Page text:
Dynamic Chiropractic - April 24, 1992, Volume 10, Issue 09

Page printed from:

The Chromium Program

By -- Jeffrey A. Fisher, M.D.

Softcover -- 311 pages
VHS Videotape

Please see pages xx, Parts #P-708, for information on how to order

As some of you may know, my very first patient was Arnold Schwarzenegger. This was because I worked my way through chiropractic college by being the West Coast editor for Weider muscle publications. By the time I was ready to open my office door I had developed a good bodybuilder patient potential. In fact, at least half of my patients were bodybuilders and weightlifters.

Of all the athletes in existence, none are more driven than the serious bodybuilder. This doesn't mean the individual that trains to "stay in shape." What I'm talking about is the person whose life is dedicated to becoming a champion. This means the young woman so sodden with male hormones that her muscular development rivals that of the average male athlete. The woman whose breast flesh has been ground out of existence and replaced with slabs of well-defined pectoral muscle. This means the male bodybuilder so poluted with steroids that he develops tumorous lumps, cardiovascular problems, and testicular atrophy.

One time a prominent bodybuilder of the day was in my office with some minor spinal problems. I asked if he had injured his back in training. He said that he hadn't and that he was making great gains in muscle mass and strength with his new program. He then said that he attributed a great deal of his gains to the steroids he was taking.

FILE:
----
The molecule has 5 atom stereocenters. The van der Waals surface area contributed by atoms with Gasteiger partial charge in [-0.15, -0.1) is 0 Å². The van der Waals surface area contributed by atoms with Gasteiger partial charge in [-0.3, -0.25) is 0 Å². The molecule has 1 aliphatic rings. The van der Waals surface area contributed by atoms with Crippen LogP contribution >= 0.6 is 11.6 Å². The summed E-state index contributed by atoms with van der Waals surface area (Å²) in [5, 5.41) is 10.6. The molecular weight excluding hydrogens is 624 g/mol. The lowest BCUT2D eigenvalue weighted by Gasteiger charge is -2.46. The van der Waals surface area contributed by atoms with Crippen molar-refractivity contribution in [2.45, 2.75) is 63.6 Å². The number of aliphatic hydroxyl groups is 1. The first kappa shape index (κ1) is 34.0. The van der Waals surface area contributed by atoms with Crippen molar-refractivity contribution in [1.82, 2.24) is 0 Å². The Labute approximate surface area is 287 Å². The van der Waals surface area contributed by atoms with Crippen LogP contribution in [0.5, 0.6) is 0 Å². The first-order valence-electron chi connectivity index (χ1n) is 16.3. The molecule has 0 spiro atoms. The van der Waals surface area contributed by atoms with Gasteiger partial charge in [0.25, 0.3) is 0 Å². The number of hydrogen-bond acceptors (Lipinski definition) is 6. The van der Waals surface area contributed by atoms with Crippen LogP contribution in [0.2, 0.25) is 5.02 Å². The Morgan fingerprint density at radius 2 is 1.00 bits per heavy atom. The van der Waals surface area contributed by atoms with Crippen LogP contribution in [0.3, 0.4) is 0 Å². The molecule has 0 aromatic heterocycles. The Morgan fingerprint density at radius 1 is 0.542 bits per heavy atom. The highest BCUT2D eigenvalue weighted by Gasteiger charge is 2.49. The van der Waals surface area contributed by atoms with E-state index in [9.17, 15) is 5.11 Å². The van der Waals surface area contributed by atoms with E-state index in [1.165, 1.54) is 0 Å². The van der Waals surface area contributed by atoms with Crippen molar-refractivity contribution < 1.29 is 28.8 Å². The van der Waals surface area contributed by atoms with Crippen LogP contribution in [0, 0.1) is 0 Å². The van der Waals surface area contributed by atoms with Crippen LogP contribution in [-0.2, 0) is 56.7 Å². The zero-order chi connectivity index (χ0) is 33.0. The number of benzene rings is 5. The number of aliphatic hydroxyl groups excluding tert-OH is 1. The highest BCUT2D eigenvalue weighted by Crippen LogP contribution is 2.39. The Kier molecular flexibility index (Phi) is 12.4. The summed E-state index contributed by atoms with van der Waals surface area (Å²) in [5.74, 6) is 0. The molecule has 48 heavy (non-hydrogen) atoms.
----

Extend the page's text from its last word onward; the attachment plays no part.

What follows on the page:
When I told him of the side effects of steroids and how this might adversely affect his sexual life permanently, he thought for a moment and finally said, "I'd rather win the "Mr. America" title."

Later I had a friend and colleague call and say that he wanted to commit suicide and hadn't spoken to his wife or children for months. On the advice of an enlightened psychiatrist I ran a six-hour glucose tolerance test on my friend. It indicated that he was a profound hypoglycemic and a change in diet quickly brought him out of depression and into a happy social and professional life.

What do the two preceding incidents have in common? Chromium. If you doubt this and the fact that this vital mineral can increase endurance, lower cholesterol, reduce excess fat, build lean muscle, improve vision, improve gums, reduce skin problems, reduce addiction, have a positive affect on hypoglycemics, and improve sleeping habits, then you must get "The Chromium Program" by Jeffrey A. Fisher, M.D.

Along with the book comes an excellent video that extols the virtues of a particular chromium supplement. The tape demonstrates the value of chromium picolinate particularly for the advancement of athletic performance.

If you have physically active patients, chromium is a vital link in the chain of success. Just showing the videotape should be enough to convince even the skeptic that chromium can replace the use of steroids and in the process save countless athletes from sickness and death.

For your own edification as well as your patients', Dr. Fisher has developed an easy-to-read text. Through its 10 chapters he covers the basic concepts behind the postulation of chromium's great nutritional benefits. Chapter four on, "What Is Chromium and How It Works" is worth the price of the book and tape alone.

Chapters seven and eight deal with specific diets while nine is an exercise program that claims it will put chromium to work.

There are four appendices concerned with chromium resources and its content in foods, a progress program, and a weight training program.

The Chromium Program is an interesting and useful adjunct to your library; it informs with an interesting style about a little known mineral. If you have patients who need to eat, you need this book to help advise them on how to do it better.

After reading it I got hold of a chromium supplement to include in my diet. I don't want to say anything, but I believe this just might have been one of the more muscular reviews I've ever written.